To solve these problems, the ICIS team is implementing an Aerohive system that allows citizens and attorneys to file court cases, and the items that go with them, electronically. What that means is, going forward, more often the attorneys may not have a paper copy of all documents with them when handling a case.
“We needed to provide a publically accessible wireless Internet connection to allow these users to access the online case records from the courtroom,” Hoover said. “Eventually, we hope to have a solution that will provide secure public Internet access, as well as secure private LAN/WAN access for all the Judicial network users in our courthouses across the state.”
The first phase is to roll out public-Internet-only access across the state, with the goal of staying ahead of the deployment of the electronic case filing in each county, he said.
“Depending on approval from our steering committee, we may begin the private WLAN phase at any point,” he added.
In addition to Aerohive, the ICIS team considered several other alternatives. Aerohive’s scalability, controller-less architecture and price points made it the clear choice.
The team has used another vendor at the datacenter in Des Moines but the number of controllers are based upon a number of access points, Hoover said. “So without knowing for sure how wide the project was going to end up ... it was difficult for us to try to say, OK, we’ll need a controller that can support 100 or 200 or 500 access points, without overbuying or under buying initially.”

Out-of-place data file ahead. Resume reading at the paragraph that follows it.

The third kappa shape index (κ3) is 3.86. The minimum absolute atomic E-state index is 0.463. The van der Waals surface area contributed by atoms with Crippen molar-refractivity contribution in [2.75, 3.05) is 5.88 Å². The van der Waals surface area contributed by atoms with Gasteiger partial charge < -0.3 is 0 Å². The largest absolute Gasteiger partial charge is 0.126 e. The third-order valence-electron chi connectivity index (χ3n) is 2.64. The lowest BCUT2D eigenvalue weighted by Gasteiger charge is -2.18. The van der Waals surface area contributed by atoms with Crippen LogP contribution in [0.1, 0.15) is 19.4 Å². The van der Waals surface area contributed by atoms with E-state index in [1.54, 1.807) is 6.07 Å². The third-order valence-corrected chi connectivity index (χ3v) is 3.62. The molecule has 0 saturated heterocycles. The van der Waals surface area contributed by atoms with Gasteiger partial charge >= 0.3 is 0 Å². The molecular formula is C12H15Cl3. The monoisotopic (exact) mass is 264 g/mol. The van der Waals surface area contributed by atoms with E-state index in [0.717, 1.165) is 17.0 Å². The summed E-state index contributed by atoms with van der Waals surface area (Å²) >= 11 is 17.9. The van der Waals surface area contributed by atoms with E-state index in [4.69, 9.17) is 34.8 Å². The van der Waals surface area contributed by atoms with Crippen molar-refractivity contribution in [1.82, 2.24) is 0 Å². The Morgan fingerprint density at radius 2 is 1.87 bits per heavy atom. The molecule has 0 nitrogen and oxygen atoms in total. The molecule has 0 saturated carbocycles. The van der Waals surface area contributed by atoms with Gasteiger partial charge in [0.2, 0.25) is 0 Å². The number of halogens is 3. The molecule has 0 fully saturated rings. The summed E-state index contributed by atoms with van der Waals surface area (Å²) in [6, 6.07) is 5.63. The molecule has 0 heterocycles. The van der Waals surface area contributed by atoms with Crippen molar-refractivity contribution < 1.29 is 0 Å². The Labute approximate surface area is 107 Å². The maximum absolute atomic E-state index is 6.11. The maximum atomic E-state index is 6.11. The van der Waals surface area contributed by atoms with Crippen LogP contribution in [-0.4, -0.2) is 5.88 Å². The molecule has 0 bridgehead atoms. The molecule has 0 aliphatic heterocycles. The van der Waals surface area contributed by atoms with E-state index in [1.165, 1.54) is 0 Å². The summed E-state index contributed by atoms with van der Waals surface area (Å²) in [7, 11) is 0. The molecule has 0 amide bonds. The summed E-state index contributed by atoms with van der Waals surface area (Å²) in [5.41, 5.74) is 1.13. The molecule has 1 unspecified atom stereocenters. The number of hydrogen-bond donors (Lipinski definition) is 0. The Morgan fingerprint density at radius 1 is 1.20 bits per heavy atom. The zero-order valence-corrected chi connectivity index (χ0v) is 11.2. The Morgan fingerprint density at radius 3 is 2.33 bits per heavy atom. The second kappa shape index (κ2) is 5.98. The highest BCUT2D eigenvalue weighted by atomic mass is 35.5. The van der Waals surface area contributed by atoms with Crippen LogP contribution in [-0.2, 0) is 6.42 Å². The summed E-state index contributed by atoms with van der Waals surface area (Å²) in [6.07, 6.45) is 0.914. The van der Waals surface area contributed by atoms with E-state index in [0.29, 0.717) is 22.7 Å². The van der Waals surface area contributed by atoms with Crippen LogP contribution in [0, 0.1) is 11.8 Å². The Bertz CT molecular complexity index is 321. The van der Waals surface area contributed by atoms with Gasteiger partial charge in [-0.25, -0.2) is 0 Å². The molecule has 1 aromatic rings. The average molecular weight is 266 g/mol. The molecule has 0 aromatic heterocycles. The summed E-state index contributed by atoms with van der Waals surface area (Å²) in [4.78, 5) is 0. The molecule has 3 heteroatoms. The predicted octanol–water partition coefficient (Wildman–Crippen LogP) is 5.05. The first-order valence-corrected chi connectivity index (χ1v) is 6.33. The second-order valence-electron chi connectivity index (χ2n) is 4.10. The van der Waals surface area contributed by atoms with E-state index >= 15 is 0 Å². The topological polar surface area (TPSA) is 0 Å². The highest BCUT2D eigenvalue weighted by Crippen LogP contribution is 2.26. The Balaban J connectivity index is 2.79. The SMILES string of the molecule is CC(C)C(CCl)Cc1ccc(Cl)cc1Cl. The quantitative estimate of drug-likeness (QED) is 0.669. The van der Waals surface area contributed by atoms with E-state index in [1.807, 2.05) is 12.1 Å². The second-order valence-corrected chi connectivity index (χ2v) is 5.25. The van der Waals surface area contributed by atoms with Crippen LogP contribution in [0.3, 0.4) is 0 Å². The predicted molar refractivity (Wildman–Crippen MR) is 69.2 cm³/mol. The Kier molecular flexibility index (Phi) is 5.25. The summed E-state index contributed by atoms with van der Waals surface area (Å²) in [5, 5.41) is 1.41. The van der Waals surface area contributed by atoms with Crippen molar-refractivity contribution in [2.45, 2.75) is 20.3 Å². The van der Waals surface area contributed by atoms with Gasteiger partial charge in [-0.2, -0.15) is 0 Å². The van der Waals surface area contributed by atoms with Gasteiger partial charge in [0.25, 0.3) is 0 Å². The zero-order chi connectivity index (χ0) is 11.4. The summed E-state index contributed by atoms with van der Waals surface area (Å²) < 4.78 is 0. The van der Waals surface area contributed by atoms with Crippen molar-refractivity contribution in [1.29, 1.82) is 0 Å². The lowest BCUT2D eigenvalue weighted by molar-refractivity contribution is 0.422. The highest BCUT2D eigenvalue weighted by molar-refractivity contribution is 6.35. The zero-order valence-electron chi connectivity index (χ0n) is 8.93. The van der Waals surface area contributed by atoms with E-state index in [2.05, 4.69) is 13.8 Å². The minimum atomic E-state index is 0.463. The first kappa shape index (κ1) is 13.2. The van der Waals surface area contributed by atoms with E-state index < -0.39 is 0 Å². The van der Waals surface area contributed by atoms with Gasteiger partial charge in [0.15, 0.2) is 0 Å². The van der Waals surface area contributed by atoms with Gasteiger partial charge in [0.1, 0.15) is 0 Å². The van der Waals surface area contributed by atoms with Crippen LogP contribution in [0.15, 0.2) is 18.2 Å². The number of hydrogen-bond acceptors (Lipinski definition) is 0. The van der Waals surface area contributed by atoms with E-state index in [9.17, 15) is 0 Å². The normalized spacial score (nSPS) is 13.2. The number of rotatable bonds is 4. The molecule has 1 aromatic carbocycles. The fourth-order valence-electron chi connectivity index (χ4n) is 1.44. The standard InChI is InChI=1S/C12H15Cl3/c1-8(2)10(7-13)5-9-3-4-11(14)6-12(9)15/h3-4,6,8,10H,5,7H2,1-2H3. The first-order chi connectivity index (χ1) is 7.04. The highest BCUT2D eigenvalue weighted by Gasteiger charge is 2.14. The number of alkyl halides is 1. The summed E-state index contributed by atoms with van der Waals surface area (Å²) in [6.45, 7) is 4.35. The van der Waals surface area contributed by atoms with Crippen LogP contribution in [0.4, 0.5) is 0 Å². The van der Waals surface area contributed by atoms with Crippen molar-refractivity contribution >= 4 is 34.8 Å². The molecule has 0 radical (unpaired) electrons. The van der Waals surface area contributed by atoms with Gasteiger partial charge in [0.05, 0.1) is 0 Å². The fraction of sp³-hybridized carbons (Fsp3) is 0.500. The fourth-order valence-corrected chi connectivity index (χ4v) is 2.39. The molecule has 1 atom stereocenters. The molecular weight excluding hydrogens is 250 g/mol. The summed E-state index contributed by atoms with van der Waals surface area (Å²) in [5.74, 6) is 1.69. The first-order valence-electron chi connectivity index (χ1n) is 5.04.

The Aerohive deployment began in the summer of 2011 and continues today. The IT team is currently deploying the HiveAP330 and they plan to start deploying the new BR100 Routers soon.
“The BR100, and possibly BR200, will be used to replace other devices in some of the smaller offices, as well as for some of our mobile/telecommute users, such as trainers and senior judges,” Hoover said.
The ability to mesh Aerohive APs has also been a big selling point. In one Iowa county, Hoover was dealing with two old courthouses separated by an alley. He was able to network the two, without using costly, specialized bridge hardware.
The IT team uses the HiveManager Online for easy configuration, topology planning, network monitoring and more. Regarding HiveManager, Hoover said that it is “very easy to use from a basic standpoint, but still very powerful once you drill down.”
When it comes to the invaluable help of a reseller, the ICIS team has been purchasing access points and routers from Aerohive partner Virtual Graffiti.
Sally Thompson, Iowa Court Information Systems Infrastructure Administrator, said she’s been impressed with Aerohive’s ease of setup and management, considering that, “I came into this with very little experience with wireless.” When asked if he would recommend Aerohive to others, Hoover said, “Absolutely, yes. I’ve had nothing but good luck, personally.
“The coverage on the access points has been outstanding as well. There’s been a few places where the local person thought we would need four access points in order to adequately cover everything, and we’ve been able to get it done with two or three.”